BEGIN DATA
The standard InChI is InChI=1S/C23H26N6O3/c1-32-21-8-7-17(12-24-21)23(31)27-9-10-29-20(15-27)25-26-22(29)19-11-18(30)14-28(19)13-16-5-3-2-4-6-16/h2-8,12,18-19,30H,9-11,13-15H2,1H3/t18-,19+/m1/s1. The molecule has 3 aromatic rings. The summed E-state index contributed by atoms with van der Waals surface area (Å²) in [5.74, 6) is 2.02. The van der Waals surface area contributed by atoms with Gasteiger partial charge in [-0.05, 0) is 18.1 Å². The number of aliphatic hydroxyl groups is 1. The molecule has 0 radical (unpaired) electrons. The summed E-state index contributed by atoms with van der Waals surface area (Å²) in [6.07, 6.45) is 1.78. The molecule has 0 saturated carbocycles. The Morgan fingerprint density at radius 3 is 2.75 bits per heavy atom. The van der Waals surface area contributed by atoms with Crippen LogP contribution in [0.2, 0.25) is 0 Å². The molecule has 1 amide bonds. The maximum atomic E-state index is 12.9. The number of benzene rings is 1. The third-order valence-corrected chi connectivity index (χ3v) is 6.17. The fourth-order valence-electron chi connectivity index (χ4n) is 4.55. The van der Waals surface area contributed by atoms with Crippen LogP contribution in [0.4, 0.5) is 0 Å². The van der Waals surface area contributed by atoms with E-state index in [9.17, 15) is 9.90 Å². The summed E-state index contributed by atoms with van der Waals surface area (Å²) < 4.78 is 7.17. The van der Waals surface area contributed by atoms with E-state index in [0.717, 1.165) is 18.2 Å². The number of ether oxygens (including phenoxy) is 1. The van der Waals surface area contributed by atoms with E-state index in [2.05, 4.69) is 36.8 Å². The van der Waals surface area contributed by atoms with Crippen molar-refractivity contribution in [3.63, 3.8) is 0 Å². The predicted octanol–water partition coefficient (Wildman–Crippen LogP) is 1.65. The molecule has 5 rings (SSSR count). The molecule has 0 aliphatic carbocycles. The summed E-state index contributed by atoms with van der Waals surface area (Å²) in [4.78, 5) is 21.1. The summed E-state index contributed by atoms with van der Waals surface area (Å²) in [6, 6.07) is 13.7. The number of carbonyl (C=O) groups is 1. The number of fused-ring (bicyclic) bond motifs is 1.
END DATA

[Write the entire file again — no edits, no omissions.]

The standard InChI is InChI=1S/C23H26N6O3/c1-32-21-8-7-17(12-24-21)23(31)27-9-10-29-20(15-27)25-26-22(29)19-11-18(30)14-28(19)13-16-5-3-2-4-6-16/h2-8,12,18-19,30H,9-11,13-15H2,1H3/t18-,19+/m1/s1. The molecule has 3 aromatic rings. The summed E-state index contributed by atoms with van der Waals surface area (Å²) in [5.74, 6) is 2.02. The van der Waals surface area contributed by atoms with Gasteiger partial charge in [-0.05, 0) is 18.1 Å². The number of aliphatic hydroxyl groups is 1. The molecule has 0 radical (unpaired) electrons. The summed E-state index contributed by atoms with van der Waals surface area (Å²) in [6.07, 6.45) is 1.78. The molecule has 0 saturated carbocycles. The Morgan fingerprint density at radius 3 is 2.75 bits per heavy atom. The van der Waals surface area contributed by atoms with Crippen LogP contribution in [0.2, 0.25) is 0 Å². The molecule has 1 amide bonds. The maximum atomic E-state index is 12.9. The number of benzene rings is 1. The third-order valence-corrected chi connectivity index (χ3v) is 6.17. The fourth-order valence-electron chi connectivity index (χ4n) is 4.55. The van der Waals surface area contributed by atoms with Crippen LogP contribution in [0.4, 0.5) is 0 Å². The van der Waals surface area contributed by atoms with E-state index in [9.17, 15) is 9.90 Å². The summed E-state index contributed by atoms with van der Waals surface area (Å²) < 4.78 is 7.17. The van der Waals surface area contributed by atoms with E-state index in [0.717, 1.165) is 18.2 Å². The number of ether oxygens (including phenoxy) is 1. The van der Waals surface area contributed by atoms with E-state index in [2.05, 4.69) is 36.8 Å². The van der Waals surface area contributed by atoms with Crippen molar-refractivity contribution in [3.63, 3.8) is 0 Å². The predicted octanol–water partition coefficient (Wildman–Crippen LogP) is 1.65. The molecule has 5 rings (SSSR count). The molecule has 0 aliphatic carbocycles. The summed E-state index contributed by atoms with van der Waals surface area (Å²) in [4.78, 5) is 21.1. The summed E-state index contributed by atoms with van der Waals surface area (Å²) in [6, 6.07) is 13.7. The number of carbonyl (C=O) groups is 1. The number of fused-ring (bicyclic) bond motifs is 1.